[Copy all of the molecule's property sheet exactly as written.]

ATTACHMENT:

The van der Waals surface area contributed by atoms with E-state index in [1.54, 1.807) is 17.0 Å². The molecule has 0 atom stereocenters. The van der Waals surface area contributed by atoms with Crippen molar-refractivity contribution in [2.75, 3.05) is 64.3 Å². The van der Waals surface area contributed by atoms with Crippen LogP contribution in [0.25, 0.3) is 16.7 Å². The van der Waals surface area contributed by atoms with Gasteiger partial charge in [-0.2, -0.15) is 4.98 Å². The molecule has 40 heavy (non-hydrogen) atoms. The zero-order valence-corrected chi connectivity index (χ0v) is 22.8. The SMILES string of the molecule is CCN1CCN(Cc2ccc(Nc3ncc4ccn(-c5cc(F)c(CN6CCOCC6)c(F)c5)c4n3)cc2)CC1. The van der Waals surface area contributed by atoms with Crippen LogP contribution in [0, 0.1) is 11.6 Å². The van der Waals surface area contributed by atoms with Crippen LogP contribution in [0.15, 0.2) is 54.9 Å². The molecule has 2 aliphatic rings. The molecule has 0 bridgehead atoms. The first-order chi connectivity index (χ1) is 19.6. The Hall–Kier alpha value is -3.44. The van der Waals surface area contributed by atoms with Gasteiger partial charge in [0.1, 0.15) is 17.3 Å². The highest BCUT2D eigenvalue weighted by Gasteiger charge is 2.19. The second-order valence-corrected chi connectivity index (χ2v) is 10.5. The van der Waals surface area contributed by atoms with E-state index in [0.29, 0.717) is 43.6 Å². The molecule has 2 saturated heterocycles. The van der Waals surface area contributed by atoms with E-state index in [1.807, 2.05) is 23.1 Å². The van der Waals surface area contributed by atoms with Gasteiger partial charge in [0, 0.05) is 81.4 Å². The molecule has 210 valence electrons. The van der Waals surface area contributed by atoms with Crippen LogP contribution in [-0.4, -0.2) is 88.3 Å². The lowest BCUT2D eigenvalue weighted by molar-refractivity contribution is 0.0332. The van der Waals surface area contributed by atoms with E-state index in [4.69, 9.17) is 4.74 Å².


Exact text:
The van der Waals surface area contributed by atoms with E-state index in [1.54, 1.807) is 17.0 Å². The molecule has 0 atom stereocenters. The van der Waals surface area contributed by atoms with Crippen molar-refractivity contribution in [2.75, 3.05) is 64.3 Å². The van der Waals surface area contributed by atoms with Crippen LogP contribution in [0.25, 0.3) is 16.7 Å². The van der Waals surface area contributed by atoms with Gasteiger partial charge in [-0.2, -0.15) is 4.98 Å². The molecule has 40 heavy (non-hydrogen) atoms. The zero-order valence-corrected chi connectivity index (χ0v) is 22.8. The SMILES string of the molecule is CCN1CCN(Cc2ccc(Nc3ncc4ccn(-c5cc(F)c(CN6CCOCC6)c(F)c5)c4n3)cc2)CC1. The van der Waals surface area contributed by atoms with Crippen LogP contribution in [0, 0.1) is 11.6 Å². The van der Waals surface area contributed by atoms with Crippen LogP contribution in [0.15, 0.2) is 54.9 Å². The molecule has 2 aliphatic rings. The molecule has 0 bridgehead atoms. The first-order chi connectivity index (χ1) is 19.6. The Hall–Kier alpha value is -3.44. The van der Waals surface area contributed by atoms with Gasteiger partial charge in [0.1, 0.15) is 17.3 Å². The highest BCUT2D eigenvalue weighted by Gasteiger charge is 2.19. The second-order valence-corrected chi connectivity index (χ2v) is 10.5. The van der Waals surface area contributed by atoms with E-state index in [0.29, 0.717) is 43.6 Å². The molecule has 2 saturated heterocycles. The van der Waals surface area contributed by atoms with E-state index in [1.807, 2.05) is 23.1 Å². The van der Waals surface area contributed by atoms with Gasteiger partial charge in [0, 0.05) is 81.4 Å². The molecule has 210 valence electrons. The van der Waals surface area contributed by atoms with Crippen LogP contribution in [-0.4, -0.2) is 88.3 Å². The lowest BCUT2D eigenvalue weighted by molar-refractivity contribution is 0.0332. The van der Waals surface area contributed by atoms with E-state index in [4.69, 9.17) is 4.74 Å².